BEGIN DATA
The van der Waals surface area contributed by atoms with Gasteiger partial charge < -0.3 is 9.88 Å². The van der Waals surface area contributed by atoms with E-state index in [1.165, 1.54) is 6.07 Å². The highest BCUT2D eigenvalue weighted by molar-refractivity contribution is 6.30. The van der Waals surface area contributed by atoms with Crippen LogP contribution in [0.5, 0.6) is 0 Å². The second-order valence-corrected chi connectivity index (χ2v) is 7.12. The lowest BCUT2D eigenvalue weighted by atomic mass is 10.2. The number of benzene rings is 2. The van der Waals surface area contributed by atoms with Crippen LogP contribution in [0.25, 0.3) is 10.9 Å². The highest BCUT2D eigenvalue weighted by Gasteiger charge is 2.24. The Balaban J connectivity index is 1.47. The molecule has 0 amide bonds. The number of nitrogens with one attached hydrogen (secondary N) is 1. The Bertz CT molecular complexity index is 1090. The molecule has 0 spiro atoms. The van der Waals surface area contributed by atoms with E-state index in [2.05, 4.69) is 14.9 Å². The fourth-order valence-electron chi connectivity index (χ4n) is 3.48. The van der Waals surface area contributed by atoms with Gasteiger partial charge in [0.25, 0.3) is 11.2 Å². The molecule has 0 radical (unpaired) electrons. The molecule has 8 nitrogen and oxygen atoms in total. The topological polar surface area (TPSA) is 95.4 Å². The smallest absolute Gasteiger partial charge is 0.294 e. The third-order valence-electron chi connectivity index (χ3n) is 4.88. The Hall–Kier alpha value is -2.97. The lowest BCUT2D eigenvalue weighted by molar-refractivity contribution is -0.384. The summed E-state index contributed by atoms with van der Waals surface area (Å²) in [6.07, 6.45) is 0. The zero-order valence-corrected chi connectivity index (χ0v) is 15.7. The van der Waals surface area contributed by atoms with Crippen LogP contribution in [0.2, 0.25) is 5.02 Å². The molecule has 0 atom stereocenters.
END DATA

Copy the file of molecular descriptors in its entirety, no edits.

The van der Waals surface area contributed by atoms with Gasteiger partial charge < -0.3 is 9.88 Å². The van der Waals surface area contributed by atoms with E-state index in [1.165, 1.54) is 6.07 Å². The highest BCUT2D eigenvalue weighted by molar-refractivity contribution is 6.30. The van der Waals surface area contributed by atoms with Crippen LogP contribution in [0.5, 0.6) is 0 Å². The second-order valence-corrected chi connectivity index (χ2v) is 7.12. The lowest BCUT2D eigenvalue weighted by atomic mass is 10.2. The number of benzene rings is 2. The van der Waals surface area contributed by atoms with Crippen LogP contribution in [0.25, 0.3) is 10.9 Å². The highest BCUT2D eigenvalue weighted by Gasteiger charge is 2.24. The Balaban J connectivity index is 1.47. The molecule has 0 amide bonds. The number of nitrogens with one attached hydrogen (secondary N) is 1. The Bertz CT molecular complexity index is 1090. The molecule has 0 spiro atoms. The van der Waals surface area contributed by atoms with E-state index in [2.05, 4.69) is 14.9 Å². The fourth-order valence-electron chi connectivity index (χ4n) is 3.48. The van der Waals surface area contributed by atoms with Gasteiger partial charge in [0.25, 0.3) is 11.2 Å². The molecule has 0 radical (unpaired) electrons. The molecule has 8 nitrogen and oxygen atoms in total. The topological polar surface area (TPSA) is 95.4 Å². The smallest absolute Gasteiger partial charge is 0.294 e. The third-order valence-electron chi connectivity index (χ3n) is 4.88. The Hall–Kier alpha value is -2.97. The lowest BCUT2D eigenvalue weighted by molar-refractivity contribution is -0.384. The summed E-state index contributed by atoms with van der Waals surface area (Å²) in [6.07, 6.45) is 0. The zero-order valence-corrected chi connectivity index (χ0v) is 15.7. The van der Waals surface area contributed by atoms with Crippen LogP contribution in [0.2, 0.25) is 5.02 Å². The molecule has 0 atom stereocenters.